The rewards procedures are found in the staff handbook alongside procedures for consequences. The schools representation of the reward and consequences scheme is presented throughout the posters, and they are both designed on separate pyramid charts (Blooms taxonomy). Though Blooms Taxonomy (Bush, M, H et al 2014) suggests that a problem would start from the bottom to escalate to the top, this is not the case at School X as a pupil may skip the previous steps to earn a consequence such as a “detention”. For example, you may receive an instant C3 detention for being late whereas on the other hand, you may not receive an instant praise in assembly without congregating a mass of “star stamps” in the rewards scheme. Though they seem equally weighted at first glance, as the top and bottom of each pyramid is just as high, on closer inspection it seems that it is substantively unbalanced. The reward section ranges from “star stamps” to “reward trips” (which seems very impersonal), whereas the consequences range from “detentions” to “permanent exclusion”. This seems decisively unfair. Research shows that rewards have a better results and School X does not seem to value results from other studies. They “suggest that disapproving behaviors from adults do not have a unifiable effect on pupil’s behavior. It seems to be that statements used for the affect of punishment, are mostly found to not really work as well as positive reinforces.” (Lovaas, O.I, et al 1964). With this in mind, why not consider the rewards to be substantially more rewarding?  School X uses sanctions to respond to undesirable behavior.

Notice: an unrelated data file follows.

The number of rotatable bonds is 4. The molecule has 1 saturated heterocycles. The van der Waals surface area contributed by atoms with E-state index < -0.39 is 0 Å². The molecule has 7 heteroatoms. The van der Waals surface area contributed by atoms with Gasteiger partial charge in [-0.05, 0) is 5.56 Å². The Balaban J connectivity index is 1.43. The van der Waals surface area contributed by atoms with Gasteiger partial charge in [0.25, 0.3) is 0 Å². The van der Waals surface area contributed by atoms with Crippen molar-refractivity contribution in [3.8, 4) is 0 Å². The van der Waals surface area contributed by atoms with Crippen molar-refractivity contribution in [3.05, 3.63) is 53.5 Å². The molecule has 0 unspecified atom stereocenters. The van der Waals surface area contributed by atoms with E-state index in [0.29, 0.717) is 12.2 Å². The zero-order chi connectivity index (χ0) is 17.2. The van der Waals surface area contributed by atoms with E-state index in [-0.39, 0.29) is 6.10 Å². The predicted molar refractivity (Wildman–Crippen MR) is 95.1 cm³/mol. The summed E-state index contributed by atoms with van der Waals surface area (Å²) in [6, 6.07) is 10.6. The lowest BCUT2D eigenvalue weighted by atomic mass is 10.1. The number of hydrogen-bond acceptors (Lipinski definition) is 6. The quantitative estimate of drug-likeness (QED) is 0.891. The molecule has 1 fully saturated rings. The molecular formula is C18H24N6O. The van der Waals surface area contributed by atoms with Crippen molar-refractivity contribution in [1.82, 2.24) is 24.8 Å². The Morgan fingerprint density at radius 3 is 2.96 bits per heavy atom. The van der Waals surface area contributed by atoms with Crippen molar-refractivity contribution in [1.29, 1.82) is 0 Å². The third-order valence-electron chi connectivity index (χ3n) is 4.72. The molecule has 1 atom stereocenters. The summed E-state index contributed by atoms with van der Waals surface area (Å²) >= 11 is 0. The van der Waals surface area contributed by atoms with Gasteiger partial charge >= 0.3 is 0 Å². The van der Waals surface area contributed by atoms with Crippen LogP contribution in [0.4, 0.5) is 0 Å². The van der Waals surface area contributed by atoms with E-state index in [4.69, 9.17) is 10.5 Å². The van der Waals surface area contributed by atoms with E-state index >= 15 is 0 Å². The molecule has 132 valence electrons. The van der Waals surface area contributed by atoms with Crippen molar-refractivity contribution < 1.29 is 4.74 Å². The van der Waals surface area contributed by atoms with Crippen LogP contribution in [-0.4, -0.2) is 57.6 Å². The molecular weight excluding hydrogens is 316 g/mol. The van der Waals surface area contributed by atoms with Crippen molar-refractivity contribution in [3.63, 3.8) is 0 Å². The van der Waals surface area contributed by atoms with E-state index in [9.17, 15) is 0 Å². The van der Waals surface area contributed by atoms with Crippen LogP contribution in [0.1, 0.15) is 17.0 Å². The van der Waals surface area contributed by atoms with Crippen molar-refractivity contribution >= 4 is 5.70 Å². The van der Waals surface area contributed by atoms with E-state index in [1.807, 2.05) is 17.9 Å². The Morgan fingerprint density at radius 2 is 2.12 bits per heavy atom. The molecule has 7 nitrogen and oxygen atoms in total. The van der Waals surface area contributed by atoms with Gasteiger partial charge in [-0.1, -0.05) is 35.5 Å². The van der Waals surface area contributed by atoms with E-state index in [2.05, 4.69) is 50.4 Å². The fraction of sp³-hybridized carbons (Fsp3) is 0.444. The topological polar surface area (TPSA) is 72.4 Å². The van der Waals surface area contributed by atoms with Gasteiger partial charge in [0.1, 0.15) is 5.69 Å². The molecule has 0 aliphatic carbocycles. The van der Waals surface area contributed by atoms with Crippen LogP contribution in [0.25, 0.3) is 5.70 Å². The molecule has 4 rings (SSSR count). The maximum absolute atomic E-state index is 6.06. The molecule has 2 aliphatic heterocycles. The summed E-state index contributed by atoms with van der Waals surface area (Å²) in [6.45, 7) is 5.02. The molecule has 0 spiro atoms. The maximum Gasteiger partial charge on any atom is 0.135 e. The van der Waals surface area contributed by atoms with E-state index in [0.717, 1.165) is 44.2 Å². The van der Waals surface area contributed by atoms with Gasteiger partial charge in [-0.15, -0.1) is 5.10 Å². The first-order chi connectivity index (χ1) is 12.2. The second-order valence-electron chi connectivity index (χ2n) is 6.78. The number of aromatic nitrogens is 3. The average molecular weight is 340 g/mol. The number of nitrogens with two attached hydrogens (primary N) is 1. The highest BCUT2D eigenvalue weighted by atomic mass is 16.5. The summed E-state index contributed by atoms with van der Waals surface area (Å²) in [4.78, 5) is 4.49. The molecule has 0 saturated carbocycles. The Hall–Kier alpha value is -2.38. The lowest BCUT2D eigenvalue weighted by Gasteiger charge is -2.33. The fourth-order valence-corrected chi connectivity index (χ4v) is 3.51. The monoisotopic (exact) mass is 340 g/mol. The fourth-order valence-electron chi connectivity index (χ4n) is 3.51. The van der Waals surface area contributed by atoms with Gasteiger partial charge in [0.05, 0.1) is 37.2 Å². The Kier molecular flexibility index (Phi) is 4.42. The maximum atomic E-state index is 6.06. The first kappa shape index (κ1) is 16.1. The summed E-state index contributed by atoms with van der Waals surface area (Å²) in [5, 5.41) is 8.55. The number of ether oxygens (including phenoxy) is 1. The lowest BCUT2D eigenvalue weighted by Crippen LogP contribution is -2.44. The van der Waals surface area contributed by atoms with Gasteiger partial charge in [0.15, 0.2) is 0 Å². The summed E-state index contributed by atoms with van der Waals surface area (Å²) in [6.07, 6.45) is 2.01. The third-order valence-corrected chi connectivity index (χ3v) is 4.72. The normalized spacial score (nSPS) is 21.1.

Under sanctions, they begin their considerations to disprove bad behavior; the school may consider warnings, detentions, isolation, placement in isolation in a neighboring school and exclusions among much more. This list is considered as “normal sanctions”, School X explains that if these “normal” sanctions do not work, then precautions will be taken and a pupil may be referred to the Pupil Referral Unit (PRU) or a complete transfer to a neighboring school. Pupils may even be liable for sanctions on the way to school, on a school trip or at any time if the schools name is brought into dispute. Starting from the basic “detention” consequence, I object to quite a few of the reasons for detentions. I think a detention can serve a purpose when it is deserved. After all, fairness is a quality of principle. While some detentions may be deserved, such as continually not completing homework, being unjustly defiant, causing much disruption etc., I feel the detention loses its effect when it is misused or, most commonly, overused for reasons that do not have an effect on educational outcomes. Whilst these beliefs were conceived early on, I recently attended a parents evening at School X and have found that this is also an opinion that parents share. Moreover, they seemed actively engaged and enthused by it. Instant 30-minute detentions for uniform abnormalities, for example: not having a tie. I feel teachers should take a more humanist approach to dealing with these incidents, especially if a pupil emotionally states, “mum couldn’t get me a tie” (Child A, 2016). You can’t punish children for what their parents do, or more specifically I don’t think we should. There are parents out there who simply don’t care or don’t have the time for uniform concerns, rather than giving them detentions, can we not take it up with their parents? On parents evening Parent A (2016) stated “I think it was a bit out of order, giving my son a 30 minute detention for his top button being undone…it was actually me who advised him on it because I bought a shirt that fit too perfectly…I’m not about to spend another tenner the next day”. These kind of incidents I believe should be given warnings, if it reoccurs again, talk with the parents, if the parents are not at fault then I think then would be more appropriate for a detention. Furthermore, Parent B (2016), when told about her daughter’s single “negative point”, she also stated similarly “I can’t believe she got a 30 minute detention for different colored studs! Out of order!”. If parents do not support our behaviour policy, what hope do we have for the pupils too? I believe this kind of admonishment is regressive and, if both students and parents find it arbitrary and unnecessary, it may precipitate a belief that punishments are frivolous and ‘not serious’.